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Evan Lenz wrote:
> Jonathan Borden wrote:
> > I
> > don't mean to be condescending, but it is hard to have a meaningful
> > converstation unless we agree on a few principles.
> I don't have a computer science education (working on that now), but what
> Dare said about XQuery makes complete sense to me.
A number of things were said, and if you want to know my opinion about
XUpdate, google "Borden XUpdate" ... I've nothing new to add.
On the otherhand, I do agree (I suppose with the XQuery WG) that: the XQuery
semantics is a 'good thing', and I suppose that if the XQuery type system
were actually based on XML Schema, as Dare suggests, then what would the
purpose of the XQuery semantics be?
As I've said, I see more in common between RELAXNG and XQuery semantics than
XML Schema, but perhaps I'm the only person to think this, so be it.
> I hardly think this
> requires a discussion of logic and where we got the word "type". You
> consider that terms in computer science do not always correspond directly
> terms in abstract logic. I get the feeling you're not really listening to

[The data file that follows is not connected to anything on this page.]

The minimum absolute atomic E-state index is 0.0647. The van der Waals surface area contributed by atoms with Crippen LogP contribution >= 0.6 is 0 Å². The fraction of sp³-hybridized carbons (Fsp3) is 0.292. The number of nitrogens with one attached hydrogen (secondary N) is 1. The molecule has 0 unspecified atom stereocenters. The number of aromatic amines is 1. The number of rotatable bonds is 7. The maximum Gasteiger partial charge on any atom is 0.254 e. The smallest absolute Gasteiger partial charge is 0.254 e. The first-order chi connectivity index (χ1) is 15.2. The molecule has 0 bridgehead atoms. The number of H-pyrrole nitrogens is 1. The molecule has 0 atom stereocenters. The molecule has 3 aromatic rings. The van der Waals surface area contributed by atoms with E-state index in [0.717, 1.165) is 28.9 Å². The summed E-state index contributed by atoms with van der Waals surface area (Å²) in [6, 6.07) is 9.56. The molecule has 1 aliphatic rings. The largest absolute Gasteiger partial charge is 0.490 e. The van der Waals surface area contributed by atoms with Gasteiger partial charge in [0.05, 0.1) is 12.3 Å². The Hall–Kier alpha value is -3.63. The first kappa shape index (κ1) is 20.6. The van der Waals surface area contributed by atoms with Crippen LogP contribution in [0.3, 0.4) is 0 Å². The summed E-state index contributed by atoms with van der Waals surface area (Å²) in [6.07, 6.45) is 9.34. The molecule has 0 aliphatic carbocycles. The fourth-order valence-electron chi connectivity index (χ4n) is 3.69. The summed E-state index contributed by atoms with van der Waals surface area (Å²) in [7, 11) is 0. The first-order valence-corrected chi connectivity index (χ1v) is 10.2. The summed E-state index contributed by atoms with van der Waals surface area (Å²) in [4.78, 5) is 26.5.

> what Dare's saying; instead you're trying to cast his use of various terms
> into the mold you learned in Logic 101. That seems like a surefire way to
> delay meaningful discussion.
Hmm. How about this:
1) XML has largely succeeded as defining an exchange syntax. No longer does
the world _need_ to argue over whether to use angle brackets or parens to
delimit tokens. Whoopee!!
2) By objective measurements, the Web and the Internet have largely been a
failure since roughly 1996 -- this reflected in the now not so recent Stock
Market crash. The networks sector has been demolished and the technology
sector is largely stagnant.
3) If you look at the _hype_ (not the reality) that surrounded XML in
1998-1999, the promise of shared semantics, improved internet search
engines, global catalogs etc, has not materialized.
4) 99% of XML as used today, as a syntactic document exchange mechanism was
done with XML 1.0 + XML Namespaces
Most everything that has come beyond that has been dancing around the idea
of shared _semantics_, yet most people consider this a pipe dream.
I am trying to (re)cast this discussion toward something I consider
meaningful, and in a more rational direction.
1) We need to use the term "semantics" in a precise fashion, otherwise we
will continue to tangentially debate the issues ad infinitum.
2) "Types" and yes I mean "classes" of Logic 101 (I never took that,
actually all my knowledge of this comes from more of a comp. sci.
background -- so be it.) are necessary for a mathematical (i.e. machine
understandable) definition of semantics.
3) Classes understood in this fashion are not esoteric, rather
In any case, yes, I am trying to nudge this discussion on toward promises
that the XML community (perhaps unwittingly) made to the public in 1998, and
remain unfulfilled. In any case if "XML" in the general sense is not
interested in moving in this direction, it really is _done_ and has
accomplished its initial objective (it has succeeded as a document exchange